Posted: Fri 20th Jan 2012
Springwise itself has just published its ten top business ideas and opportunities for 2012. We thought we'd share them with you"¦.
1. Thermodynamic stones that help keep coffee at the right temperature. Mmm, coffee. This one speaks for itself. Expect to see them at a cafÃ© near you"¦ 2. Clean-burning cookstoves that use crowdsourced biofuel. A rather brilliant idea that combines technology with social good to help Rwanda's poor cook cleanly and cheaply, while helping to turn Rwanda itself into the world's first carbon-negative nation. Technology, recycling, social enterprise, community participation - it's got it all. 3. App for drivers that detects and reports potholes automatically. Currently available only in Boston, this must surely be adopted and adapted over here soon. As a regular cyclist in London (a city afflicted by an appalling pothole problem), I can say for certain this would pick up thousands of users almost instantly. And give Boris an almighty headache. 4. New font designed for readers with dyslexia. Created by a Dutch studio, this is a wonderful example of design being used to improve people's lives. It's also rather beautiful. 5. Minimalist 10-piece wardrobe designed to span a year. More intelligent use of design to improve people's lives. The Malaysian ULTRA fashion label has launched an eco-minded 10-piece women's wardrobe set that's designed to offer "" through mixing and matching "" enough outfits to last a whole year. 6. Mobile app that scans for melanoma and maps the results globally. Excellent use of the technology in your pocket to promote personal and social health, with genuine benefits for everyone. Expect to see more of this sort of thing in the years to come. 7. All-in-one kits for growing vegetables at home. Reminiscent of an idea we've recently featured in Free Range Friday - the Greenstack that enables planting on vertical surfaces, ideal for tight city spaces. Urban gardening -it'll be all the rage. 8. iPhone users get paid for small, location-based tasks. It was bound to happen - the GPS function on smartphones opens up so many possibilities for market research and customer interaction. In this case, however, Dutch company Roamler's free iPhone app enables businesses to create a mobile workforce to carry out simple, location-based jobs (such as checking that a product is correctly stocked by a distributor) that would otherwise be costly and time-consuming. Think Elance for iPhones. 9. A Mexican soccer team managed by its fans. Yet more use of technology to enable communities to influence events. We've seen something similar over here with Ebbsfleet United, but Murcielagos take it a stage further: whenever there's a key decision to be made, from team selection to mid-game substitutions, supporters can vote online or via text. A great example of tapping enthusiasm to create loyalty and engagement. 10. Snap a photo of a bill, then click to pay. We know that 2012 is likely to be the year when mobile payment finally goes mainstream. Danish Danske Bank now lets consumers snap a photo of their bill and then simply click to pay. Blindingly obvious and incredibly convenient. More of this sort of thing, please.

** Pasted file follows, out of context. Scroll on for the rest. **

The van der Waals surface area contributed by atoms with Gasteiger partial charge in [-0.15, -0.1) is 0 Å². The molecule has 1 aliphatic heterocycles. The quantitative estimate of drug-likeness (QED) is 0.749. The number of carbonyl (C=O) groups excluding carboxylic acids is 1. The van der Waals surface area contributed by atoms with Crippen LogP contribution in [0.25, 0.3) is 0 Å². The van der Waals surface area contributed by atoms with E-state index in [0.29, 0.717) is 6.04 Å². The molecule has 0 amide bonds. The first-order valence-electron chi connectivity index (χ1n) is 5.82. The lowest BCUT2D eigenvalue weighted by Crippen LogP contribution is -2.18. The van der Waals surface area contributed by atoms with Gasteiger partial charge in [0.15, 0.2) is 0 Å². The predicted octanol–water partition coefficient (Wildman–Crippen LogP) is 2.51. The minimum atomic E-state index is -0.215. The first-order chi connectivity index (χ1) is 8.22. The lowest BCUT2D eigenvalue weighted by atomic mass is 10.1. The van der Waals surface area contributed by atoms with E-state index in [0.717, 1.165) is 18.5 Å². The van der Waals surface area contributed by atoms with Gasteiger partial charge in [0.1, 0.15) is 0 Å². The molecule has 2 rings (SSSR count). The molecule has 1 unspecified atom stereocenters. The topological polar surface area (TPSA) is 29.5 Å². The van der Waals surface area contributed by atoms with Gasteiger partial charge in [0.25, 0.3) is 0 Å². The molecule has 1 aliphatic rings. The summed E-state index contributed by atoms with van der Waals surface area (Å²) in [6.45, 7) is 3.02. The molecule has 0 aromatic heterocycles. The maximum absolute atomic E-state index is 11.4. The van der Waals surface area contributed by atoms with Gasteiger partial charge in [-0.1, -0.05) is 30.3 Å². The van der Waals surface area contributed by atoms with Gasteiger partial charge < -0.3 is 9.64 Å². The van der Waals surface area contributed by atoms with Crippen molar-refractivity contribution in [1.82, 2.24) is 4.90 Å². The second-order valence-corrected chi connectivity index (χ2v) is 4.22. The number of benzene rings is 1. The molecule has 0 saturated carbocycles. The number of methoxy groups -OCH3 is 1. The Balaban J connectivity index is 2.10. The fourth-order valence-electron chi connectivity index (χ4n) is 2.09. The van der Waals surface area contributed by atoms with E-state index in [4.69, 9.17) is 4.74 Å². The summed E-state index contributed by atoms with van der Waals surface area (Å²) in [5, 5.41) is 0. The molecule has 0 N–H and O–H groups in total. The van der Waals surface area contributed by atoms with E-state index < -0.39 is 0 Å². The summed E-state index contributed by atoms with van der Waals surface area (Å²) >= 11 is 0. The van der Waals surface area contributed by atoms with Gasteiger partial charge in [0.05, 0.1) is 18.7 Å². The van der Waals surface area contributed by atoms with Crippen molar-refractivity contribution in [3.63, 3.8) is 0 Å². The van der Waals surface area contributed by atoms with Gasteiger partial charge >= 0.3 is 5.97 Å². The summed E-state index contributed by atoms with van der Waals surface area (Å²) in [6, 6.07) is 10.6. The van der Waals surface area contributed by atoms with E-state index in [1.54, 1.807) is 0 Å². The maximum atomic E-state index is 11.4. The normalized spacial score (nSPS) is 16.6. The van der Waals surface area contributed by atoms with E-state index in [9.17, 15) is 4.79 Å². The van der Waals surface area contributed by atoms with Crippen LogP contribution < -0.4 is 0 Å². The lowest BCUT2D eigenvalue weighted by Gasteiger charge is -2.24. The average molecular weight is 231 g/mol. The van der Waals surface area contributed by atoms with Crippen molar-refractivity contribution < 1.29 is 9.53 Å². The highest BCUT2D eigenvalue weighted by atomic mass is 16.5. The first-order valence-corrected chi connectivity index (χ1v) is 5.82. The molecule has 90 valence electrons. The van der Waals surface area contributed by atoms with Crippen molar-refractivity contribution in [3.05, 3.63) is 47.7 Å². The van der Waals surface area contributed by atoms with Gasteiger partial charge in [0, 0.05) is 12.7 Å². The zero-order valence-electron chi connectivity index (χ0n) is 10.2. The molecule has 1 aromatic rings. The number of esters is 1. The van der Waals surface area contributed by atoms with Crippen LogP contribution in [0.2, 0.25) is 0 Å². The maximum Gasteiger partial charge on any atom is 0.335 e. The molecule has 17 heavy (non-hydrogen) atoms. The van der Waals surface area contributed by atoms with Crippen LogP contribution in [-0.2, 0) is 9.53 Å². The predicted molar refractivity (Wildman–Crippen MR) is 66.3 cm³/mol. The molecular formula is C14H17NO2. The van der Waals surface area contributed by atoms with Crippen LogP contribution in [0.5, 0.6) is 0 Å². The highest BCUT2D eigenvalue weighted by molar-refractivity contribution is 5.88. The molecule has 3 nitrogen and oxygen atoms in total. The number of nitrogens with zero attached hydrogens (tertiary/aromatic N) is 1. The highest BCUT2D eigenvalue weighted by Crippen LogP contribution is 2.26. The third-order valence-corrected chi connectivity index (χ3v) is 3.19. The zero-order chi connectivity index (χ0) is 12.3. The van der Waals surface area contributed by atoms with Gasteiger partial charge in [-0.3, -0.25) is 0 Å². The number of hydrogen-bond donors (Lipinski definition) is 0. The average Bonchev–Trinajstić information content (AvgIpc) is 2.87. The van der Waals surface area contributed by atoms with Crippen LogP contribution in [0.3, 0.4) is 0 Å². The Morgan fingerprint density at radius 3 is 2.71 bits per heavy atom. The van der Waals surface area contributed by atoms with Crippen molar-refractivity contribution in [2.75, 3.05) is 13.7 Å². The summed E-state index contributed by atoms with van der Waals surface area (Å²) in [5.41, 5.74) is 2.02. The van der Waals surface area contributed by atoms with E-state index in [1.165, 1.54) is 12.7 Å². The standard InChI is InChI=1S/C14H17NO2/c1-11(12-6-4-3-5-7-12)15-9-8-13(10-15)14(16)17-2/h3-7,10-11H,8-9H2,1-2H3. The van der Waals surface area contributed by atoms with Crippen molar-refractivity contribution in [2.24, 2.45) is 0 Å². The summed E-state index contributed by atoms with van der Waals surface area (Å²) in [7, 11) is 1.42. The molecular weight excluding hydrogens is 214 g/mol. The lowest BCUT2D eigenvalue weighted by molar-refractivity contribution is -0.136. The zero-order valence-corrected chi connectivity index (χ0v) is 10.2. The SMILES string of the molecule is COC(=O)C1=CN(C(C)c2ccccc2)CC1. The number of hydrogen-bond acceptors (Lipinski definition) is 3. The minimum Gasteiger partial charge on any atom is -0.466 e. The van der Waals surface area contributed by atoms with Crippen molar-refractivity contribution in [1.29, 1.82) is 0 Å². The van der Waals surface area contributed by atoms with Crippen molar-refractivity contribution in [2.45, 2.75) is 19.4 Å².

What do you notice? To my mind, there are three very strong trends underpinning many of the ideas featured:
Interactive/personalised products and services
There's something else, too: none of these ideas have come from big business and none will have cost the Earth to get off the ground. The incredible development of the technology in our pocket is creating an irreversible shift in the relationship between businesses and consumers. More and more, we're buying into goods and services that become bespoke by virtue of the way we interact with them; we're looking for the unique and the personal, the things that make us feel good and look good socially. And this changing relationship is being driven mostly from the bottom-up. It's small business that has the power to drive this innovation. The technology in our pocket opens up the world to small, creative enterprises with fresh ideas and a desire to create a relationship with customers that is more than simply commercial. Start-ups are emerging in the UK at a rate not seen since the 1930s, and technology makes it far, far easier for tiny businesses to be self-sufficient. This is profoundly significant. Will 2012 be the year when small business starts once again to have a wide impact not just on the things we buy, but on the way we choose to shape our identities as consumers and, ultimately, the way we live our lives? I'm an optimist. I think it's possible. I really, truly, genuinely think it's possible. Simon, Enterprise Nation editor
Every Friday is Free Range Friday on Enterprise Nation, where we write about fresh, fun and innovative business ideas - whether to do with improving products and services or simply making businesses run better. We'd love your contributions. Are you doing anything new? Have you spotted anything that's a little out of the ordinary? Email your ideas to our editor or speak to us on Twitter using the hasthag #FreeRangeFriday. Photo credit: Design to forget